And of course the programs must be developed, compiled, linked and run on a specific OS — which sometimes makes for interesting declarations in the ENVIRONMENT DIVISION or the LINKAGE SECTION.

    So if you know COBOL and zOS JCL, CICS and DB2, then you may have a good time billing. Myself, I was into DEC VMS DCL and such packages as Ingres, Datatrieve and Rdb — which have been probably fully discontinued by now, and my skills there have completely evaporated anyway. So no fat COBOL billing for me :-(

    1. Enquiring Mind

      One of my colleagues managed to ride the COBOL wave through all the Y2K upheaval. His timing was good, using earnings to pay cash for a place in his home state of North Dakota to be near family. The subsequent Bakken-forth made some things more expensive for a while but that house equity increase offset the effect by quite a bit. In light of subsequent revelations on NC about how that fair state manages to look out for citizens via such things as a state bank and family-owned pharmacies, that may be a type of beacon for the non-residents.

    2. Jeremy Grimm

      I remain in wonder about how many “interesting” COBOL programs we have and had running in our banking systems after the Y2K craziness. I always found a certain beauty in those rounding programs. And of course the way digital banking works — why bother with rounding? I can imagine discrete — that is to say not too greedy — account creation followed by code deletions and system cleanings.

      1. Arthur J

        Large systems database managers like IMS which is what you use for things like banking are quite complex. While it would be technically possible to write code that could run through the backups of transaction logs to remove the transactions involving “fake” accounts, in reality nobody is going to try it. The chance that your program is going to work perfectly and not damage the file whose structure is not documented is virtually zero. In addition, other system components will be logging the fact that you are touching that file. The only way to leave no trace would involve the physical destruction of some medium, like tape, which itself is going to attract attention.

        It would be much easier to simply have your accomplice enter the fake transactions and then kill them to hide your tracks. You could also both flee the country. What you aren’t going to do is mess with an IMS log.

        1. Jeremy Grimm

          I believe the first rounding program was written into the code of a German bank. It worked nicely and was not discovered. The author got cold feet and confessed. The code did not inhabit complex systems database managers like IMS but lived in the operating software of the banking code embedded within layers of assembly coding. Your faith in large systems database managers like IMS is touching as is your suggestion that a hacker would directly employ transactions in that system. I suppose they might. Do you recall the Sapphire Worm? It attacked Microsoft SQL Server software — widely used in the commercial world but not quite your complex systems database manager like IMS. Oracle which might qualify has had its share of little problems. Is IBM immune to errors? And a COBOL coder working on a bank’s systems software to repair a problem like Y2K might qualify as a privileged insider … possibly knowledgeable in IBM mainframe assembler and machine code? And how did Wells Fargo create so many mystery accounts and charges? There is a human side to banking and banking security.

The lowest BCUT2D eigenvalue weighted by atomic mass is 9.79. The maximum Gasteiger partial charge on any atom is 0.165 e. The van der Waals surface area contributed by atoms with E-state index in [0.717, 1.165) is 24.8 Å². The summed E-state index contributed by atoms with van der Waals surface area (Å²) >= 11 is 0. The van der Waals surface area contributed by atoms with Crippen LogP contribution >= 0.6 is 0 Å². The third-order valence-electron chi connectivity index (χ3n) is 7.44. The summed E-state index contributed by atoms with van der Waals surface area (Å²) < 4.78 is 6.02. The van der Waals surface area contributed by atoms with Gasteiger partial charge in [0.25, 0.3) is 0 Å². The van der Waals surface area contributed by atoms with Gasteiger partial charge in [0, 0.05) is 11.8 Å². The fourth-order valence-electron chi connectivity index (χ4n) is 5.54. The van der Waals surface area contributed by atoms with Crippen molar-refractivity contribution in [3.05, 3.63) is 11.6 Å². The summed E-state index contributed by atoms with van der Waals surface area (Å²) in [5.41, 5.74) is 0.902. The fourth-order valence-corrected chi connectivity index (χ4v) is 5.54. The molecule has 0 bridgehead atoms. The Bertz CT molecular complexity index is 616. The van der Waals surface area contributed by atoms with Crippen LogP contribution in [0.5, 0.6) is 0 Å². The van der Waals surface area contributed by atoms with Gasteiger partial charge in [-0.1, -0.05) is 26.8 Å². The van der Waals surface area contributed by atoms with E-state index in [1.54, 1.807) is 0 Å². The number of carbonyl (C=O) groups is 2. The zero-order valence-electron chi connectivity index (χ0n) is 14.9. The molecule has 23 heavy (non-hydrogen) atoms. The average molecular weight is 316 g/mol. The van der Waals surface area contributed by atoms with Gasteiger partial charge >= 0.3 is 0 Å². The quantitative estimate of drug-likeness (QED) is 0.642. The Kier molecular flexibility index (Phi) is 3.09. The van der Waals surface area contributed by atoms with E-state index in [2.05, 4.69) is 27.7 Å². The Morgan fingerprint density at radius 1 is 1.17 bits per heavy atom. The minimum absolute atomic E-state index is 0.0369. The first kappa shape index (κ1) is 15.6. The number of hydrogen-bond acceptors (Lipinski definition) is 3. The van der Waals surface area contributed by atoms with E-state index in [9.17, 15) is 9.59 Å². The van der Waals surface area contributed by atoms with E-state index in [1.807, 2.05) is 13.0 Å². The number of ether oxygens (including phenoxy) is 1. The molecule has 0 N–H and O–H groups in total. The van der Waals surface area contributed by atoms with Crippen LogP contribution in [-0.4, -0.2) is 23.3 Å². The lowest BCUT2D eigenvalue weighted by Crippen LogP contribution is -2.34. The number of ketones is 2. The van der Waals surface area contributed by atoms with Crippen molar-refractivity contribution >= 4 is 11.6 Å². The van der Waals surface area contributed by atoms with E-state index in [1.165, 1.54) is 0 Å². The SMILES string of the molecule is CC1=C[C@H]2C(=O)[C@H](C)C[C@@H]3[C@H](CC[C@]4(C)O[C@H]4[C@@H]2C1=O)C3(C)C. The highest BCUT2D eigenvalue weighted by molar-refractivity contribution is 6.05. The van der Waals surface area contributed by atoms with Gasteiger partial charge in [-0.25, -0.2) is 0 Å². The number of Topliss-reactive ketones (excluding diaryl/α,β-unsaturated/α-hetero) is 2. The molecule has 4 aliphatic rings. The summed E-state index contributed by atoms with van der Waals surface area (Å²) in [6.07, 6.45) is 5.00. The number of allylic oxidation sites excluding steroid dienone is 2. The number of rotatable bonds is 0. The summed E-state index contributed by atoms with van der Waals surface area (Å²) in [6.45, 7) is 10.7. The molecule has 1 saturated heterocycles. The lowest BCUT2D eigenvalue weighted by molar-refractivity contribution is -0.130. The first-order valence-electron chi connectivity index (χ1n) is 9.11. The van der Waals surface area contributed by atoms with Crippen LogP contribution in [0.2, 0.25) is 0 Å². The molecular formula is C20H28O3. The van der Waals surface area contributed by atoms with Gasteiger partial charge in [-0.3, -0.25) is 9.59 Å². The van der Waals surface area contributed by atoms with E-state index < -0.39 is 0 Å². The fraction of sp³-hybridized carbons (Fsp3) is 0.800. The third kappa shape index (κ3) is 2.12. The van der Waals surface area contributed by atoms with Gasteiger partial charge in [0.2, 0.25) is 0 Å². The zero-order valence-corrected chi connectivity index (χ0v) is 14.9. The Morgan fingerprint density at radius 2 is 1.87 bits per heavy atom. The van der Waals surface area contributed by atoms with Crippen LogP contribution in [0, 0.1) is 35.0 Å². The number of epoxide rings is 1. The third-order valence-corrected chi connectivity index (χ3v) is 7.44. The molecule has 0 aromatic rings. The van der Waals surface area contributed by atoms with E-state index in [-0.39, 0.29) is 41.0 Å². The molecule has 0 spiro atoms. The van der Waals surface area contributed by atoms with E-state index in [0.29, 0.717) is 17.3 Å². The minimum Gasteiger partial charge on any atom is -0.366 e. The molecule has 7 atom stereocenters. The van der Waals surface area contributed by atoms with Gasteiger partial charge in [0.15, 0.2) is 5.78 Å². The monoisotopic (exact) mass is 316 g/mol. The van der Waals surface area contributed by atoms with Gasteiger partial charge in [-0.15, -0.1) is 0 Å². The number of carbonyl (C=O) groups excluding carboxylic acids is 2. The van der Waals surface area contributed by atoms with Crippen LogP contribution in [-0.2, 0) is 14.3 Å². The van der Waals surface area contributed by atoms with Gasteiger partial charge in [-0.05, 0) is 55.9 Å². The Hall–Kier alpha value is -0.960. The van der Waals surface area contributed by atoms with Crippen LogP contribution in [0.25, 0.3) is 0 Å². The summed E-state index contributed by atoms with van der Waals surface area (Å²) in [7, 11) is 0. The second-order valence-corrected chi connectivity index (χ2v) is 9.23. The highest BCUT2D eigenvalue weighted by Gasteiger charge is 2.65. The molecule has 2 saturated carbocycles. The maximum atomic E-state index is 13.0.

1. Jeremy Grimm

            I should be more succinct. Do you really believe IMS would stop or catch a hacker working as a temporary contractor repairing bank code as a privileged insider?

            1. Arthur J

              No, IMS itself isn’t going to catch anything. There’s two parts to your scenario. The first, introducing a modified transaction to siphon money, that’s easy. It might even be trivial if your colleagues and the security people are slackers. Even in a tight shop, it probably isn’t going to be too hard.

              The second stage, removing the evidence of what you have done, that’s virtually impossible. You need more people for that: the IMS guy to clean the transaction log, you might need a DB2 admin if DB2 is used as the database rather than IMS’s own database options to clean the DB2 logs, and most importantly you need a very good, highly skilled z/OS system guy. You need the last because he’s the one that can blind the security system to what the IMS and DB2 guys are doing, and he can grant them the security accesses that they will need to purge things.

              The hardest part is for the z/OS guy to hide what he did. If he’s really good, and your security guys and the operations staff are lazy, he can probably get away with it. If your security team is really good and paranoid, they’ll catch him. It’s just not possible in z/OS to be able to alter the system so you can delete things and not be seen if someone is watching. The watchers have to be good z/OS systems people themselves so they will recognize when the z/OS sysprog is doing something sketchy.

              He’s the main risk to any company, the really good z/OS systems programmer. If you piss him off and he wants to destroy you, he can, if your security team is not top-notch. What company is going to survive if they lose all of their electronic data, including the backups ? Nobody. It would take him maybe a couple of months to lay the groundwork and when it’s done, he can press Enter one last time and wipe you out in about 40 seconds. Blam, and -all- your data is gone never to be seen again. Really to be safe, you need somebody on your security staff who does nothing but watch what your sysprogs do -every- day, so they can spot when things are looking odd.